2

I was working on Where is the Emperor in New Hope? and we have three really good answers (well 2 good ones and then mine) that all answer the question in different ways.
The best answer would be a fusion of the three, development, story theory, and in universe reasons. What is the best way of combining it without re-writing other answers?

| |
2

I see 2 solutions:

  1. The lazy solution is to just pick one answer and accept it. Anyone who sees the question in the future will see that there are 3 excellent answers. All 3 can get upvotes regardless of acceptance.
  2. Offer a bounty, mention that you want an answer that addresses all 3 aspects. This then provides attention and motivation for people to improve existing answers, or to add a new one that matches your goal.
| |
  • Wouldn't the result of #2 be one answer plagiarizing the other 2 or 3 answers since it sounds like the wanted content is ALREADY present in these? – DVK-on-Ahch-To Sep 4 '14 at 18:53
  • @DVK Ideally, the answer would do more than just restate what the other answers have already stated - they would put the answers together in such a way that explains wholly the answer to the question. This doesn't always happen, but is the best way to go about combining answers. – Zibbobz Sep 5 '14 at 13:31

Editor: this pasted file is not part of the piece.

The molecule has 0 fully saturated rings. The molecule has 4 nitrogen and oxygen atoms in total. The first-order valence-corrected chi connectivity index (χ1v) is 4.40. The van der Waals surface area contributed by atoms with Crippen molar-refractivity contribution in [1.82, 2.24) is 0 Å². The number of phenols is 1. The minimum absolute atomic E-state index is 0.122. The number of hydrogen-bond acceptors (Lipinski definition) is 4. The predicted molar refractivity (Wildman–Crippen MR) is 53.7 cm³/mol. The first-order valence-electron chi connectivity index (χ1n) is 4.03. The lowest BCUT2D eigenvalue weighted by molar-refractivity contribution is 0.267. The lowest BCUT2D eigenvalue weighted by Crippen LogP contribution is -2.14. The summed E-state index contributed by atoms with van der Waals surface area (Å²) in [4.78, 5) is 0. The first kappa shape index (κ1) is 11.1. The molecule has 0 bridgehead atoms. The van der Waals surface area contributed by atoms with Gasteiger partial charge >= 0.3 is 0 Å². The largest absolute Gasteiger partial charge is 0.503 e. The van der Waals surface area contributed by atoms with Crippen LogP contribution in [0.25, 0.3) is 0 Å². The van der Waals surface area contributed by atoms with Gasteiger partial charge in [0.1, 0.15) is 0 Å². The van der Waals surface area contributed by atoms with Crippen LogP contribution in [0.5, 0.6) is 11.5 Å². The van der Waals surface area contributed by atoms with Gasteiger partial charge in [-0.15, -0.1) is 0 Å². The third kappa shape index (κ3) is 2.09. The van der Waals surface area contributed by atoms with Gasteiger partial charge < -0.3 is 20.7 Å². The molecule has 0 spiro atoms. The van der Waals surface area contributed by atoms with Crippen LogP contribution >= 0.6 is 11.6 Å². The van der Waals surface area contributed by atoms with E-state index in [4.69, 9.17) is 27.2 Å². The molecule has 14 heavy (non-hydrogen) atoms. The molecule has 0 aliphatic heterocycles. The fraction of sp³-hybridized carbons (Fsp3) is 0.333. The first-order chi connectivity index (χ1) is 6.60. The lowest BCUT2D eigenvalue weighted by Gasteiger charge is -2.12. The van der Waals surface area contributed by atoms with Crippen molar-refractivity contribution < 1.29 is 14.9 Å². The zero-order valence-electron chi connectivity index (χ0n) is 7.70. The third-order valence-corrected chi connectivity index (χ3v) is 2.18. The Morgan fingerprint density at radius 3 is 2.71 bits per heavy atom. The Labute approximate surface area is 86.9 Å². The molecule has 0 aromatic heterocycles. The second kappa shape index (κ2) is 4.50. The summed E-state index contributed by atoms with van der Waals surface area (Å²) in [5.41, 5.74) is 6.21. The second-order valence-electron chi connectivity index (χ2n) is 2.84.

• 1
    @Zibbobz - usually, with a couple of good answers, there's really no super-extensive new bundle of info to add to make it worth creating a brand new answer. – DVK-on-Ahch-To Sep 5 '14 at 17:02
  • @DVK Maybe a better solution would be to write a question that asks for a more specific answer, such as specifying whether you're looking for in-canon, out-of-canon, or both? – Zibbobz Sep 5 '14 at 17:06
1

Let's look at what the Help Center has to say about accepting answers.

Accepting an answer is not meant to be a definitive and final statement indicating that the question has now been answered perfectly. It simply means that the author received an answer that worked for him or her personally, but not every user comes back to accept an answer, and of those who do, they may not change the accepted answer if a newer, better answer comes along later.

So an answer that addresses your full concerns about the question, that you personally feel answers as fully and completely as possible, would be the correct answer to accept. If you do not know which answer that is, you can as Keen suggested offer a reward to those who have posted their answers as an incentive to improve the quality of their answers (or new users to post even better answers) and then choose the best one to accept and award the bounty.

Remember, there is no expiration date for a good question (and this IS a good question!), and if you have multiple good answers, starting a bounty on it to find a definitive answer will draw even more attention, which can make up for the bounty in itself. So you could stand to actually gain some reputation for a judicious use of a bounty.

| |

You must log in to answer this question.

Not the answer you're looking for? Browse other questions tagged .